Imperial Oil Ltd. shelved plans to drill in Canada's Beaufort Sea, saying it needs more time to study the Arctic's harsh conditions.
Calgary-based Imperial on Friday suspended all regulatory work and planned submissions tied to an exploration program with joint venture partners Exxon Mobil Corp. and BP PLC.
In regulatory filings, Imperial said it is in talks with the federal government to extend its existing exploration licences to 16 years. The permits cover offshore parcels about 175 kilometres north of Tuktoyaktuk, N.W.T. and are set to expire in 2019 and 2020, spokesman Pius Rolheiser said.
The extension would allow Imperial to complete technical work and research "specific to the unique operating conditions for drilling in the deepwater Beaufort Sea, with its limited drilling season, to ensure a viable program," Lee Willis, the company's exploration operations manager, said in a letter to the National Energy Board.
For the industry, the decision is likely to push efforts to tap undersea crude deposits in the Beaufort Sea well into next decade, underscoring the operating and technical challenges associated with drilling in the high Arctic.
Last year, Chevron Corp. put its Beaufort drilling plans on hold, citing the drop in oil prices.
The downturn has led to a sharp pullback in investment on numerous big-ticket projects, from Alberta's oil sands to Newfoundland and Labrador.
In the Arctic, Chevron and Imperial had each sought an exemption to existing NEB rules that compel companies to drill a so-called relief well in the same season as a producing one to mitigate a blowout or environmental disaster. Chevron had planned to drill an exploration well around 2020, but it said clearance to use alternative technology was crucial to moving forward.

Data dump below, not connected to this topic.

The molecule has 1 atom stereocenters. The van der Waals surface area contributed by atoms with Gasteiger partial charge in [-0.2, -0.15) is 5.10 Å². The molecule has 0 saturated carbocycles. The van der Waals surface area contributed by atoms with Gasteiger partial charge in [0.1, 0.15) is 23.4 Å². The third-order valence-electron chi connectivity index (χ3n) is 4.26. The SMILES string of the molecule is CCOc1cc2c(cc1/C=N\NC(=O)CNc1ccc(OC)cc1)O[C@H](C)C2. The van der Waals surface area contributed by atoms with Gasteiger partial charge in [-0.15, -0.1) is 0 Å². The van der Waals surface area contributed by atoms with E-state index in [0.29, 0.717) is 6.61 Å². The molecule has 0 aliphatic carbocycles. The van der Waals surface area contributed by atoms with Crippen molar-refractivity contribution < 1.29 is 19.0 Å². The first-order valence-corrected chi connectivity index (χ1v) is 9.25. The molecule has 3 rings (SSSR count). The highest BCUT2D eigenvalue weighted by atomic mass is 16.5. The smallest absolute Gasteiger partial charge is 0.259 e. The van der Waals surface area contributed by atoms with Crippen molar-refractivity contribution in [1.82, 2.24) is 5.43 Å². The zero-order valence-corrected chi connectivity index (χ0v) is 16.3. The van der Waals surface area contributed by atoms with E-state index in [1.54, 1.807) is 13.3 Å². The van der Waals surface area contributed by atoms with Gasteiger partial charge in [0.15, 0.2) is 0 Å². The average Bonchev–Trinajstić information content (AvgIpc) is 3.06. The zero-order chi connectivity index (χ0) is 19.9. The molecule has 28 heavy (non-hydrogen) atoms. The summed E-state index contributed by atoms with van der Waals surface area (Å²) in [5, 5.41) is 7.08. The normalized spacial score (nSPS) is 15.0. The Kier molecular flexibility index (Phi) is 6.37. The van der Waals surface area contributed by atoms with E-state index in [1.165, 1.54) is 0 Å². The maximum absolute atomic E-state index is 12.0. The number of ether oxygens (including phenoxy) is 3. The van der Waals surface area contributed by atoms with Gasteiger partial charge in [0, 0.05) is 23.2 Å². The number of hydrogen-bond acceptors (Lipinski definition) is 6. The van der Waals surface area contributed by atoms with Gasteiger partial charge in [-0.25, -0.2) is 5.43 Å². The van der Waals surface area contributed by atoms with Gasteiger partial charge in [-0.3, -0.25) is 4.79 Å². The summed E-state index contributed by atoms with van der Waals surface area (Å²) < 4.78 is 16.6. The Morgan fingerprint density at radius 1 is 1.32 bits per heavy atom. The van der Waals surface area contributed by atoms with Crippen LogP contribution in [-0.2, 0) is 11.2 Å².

Imperial, which is majority controlled by Exxon, had said the earliest a well could be drilled was the summer of 2020. The company's acreage includes water depths up to 1,500 metres - the deepest exploration targets yet in the Canadian Beaufort.
Activity in the northern region has been muted as industry spending focuses on U.S. shale plays and oil sands deposits in Alberta. Imperial recently started up a $9-billion expansion of its Kearl project that will double the mine's 110,000 barrel-a-day capacity.
In May, Royal Dutch Shell PLC received the all-clear from U.S. authorities to drill in the Chukchi Sea off Alaska's northwest coast.